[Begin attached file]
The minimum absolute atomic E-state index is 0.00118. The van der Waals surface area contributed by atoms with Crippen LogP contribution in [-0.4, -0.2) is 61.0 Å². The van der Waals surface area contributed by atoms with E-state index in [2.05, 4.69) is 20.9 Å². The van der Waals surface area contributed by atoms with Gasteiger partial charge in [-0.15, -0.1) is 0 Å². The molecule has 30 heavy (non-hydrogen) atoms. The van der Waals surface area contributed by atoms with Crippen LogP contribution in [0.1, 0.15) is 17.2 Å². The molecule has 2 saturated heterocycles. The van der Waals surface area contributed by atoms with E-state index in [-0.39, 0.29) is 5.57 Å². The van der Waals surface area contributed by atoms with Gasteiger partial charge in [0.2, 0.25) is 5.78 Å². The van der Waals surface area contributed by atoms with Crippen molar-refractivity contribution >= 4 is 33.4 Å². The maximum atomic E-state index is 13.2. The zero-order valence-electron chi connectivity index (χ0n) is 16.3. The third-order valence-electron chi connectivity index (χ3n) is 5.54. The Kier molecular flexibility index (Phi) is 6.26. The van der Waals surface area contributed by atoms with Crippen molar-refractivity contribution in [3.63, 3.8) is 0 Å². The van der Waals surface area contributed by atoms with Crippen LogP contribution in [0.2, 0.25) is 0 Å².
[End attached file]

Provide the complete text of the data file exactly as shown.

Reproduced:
The minimum absolute atomic E-state index is 0.00118. The van der Waals surface area contributed by atoms with Crippen LogP contribution in [-0.4, -0.2) is 61.0 Å². The van der Waals surface area contributed by atoms with E-state index in [2.05, 4.69) is 20.9 Å². The van der Waals surface area contributed by atoms with Gasteiger partial charge in [-0.15, -0.1) is 0 Å². The molecule has 30 heavy (non-hydrogen) atoms. The van der Waals surface area contributed by atoms with Crippen LogP contribution in [0.1, 0.15) is 17.2 Å². The molecule has 2 saturated heterocycles. The van der Waals surface area contributed by atoms with E-state index in [-0.39, 0.29) is 5.57 Å². The van der Waals surface area contributed by atoms with Gasteiger partial charge in [0.2, 0.25) is 5.78 Å². The van der Waals surface area contributed by atoms with Crippen molar-refractivity contribution >= 4 is 33.4 Å². The maximum atomic E-state index is 13.2. The zero-order valence-electron chi connectivity index (χ0n) is 16.3. The third-order valence-electron chi connectivity index (χ3n) is 5.54. The Kier molecular flexibility index (Phi) is 6.26. The van der Waals surface area contributed by atoms with Crippen molar-refractivity contribution in [3.63, 3.8) is 0 Å². The van der Waals surface area contributed by atoms with Crippen LogP contribution in [0.2, 0.25) is 0 Å².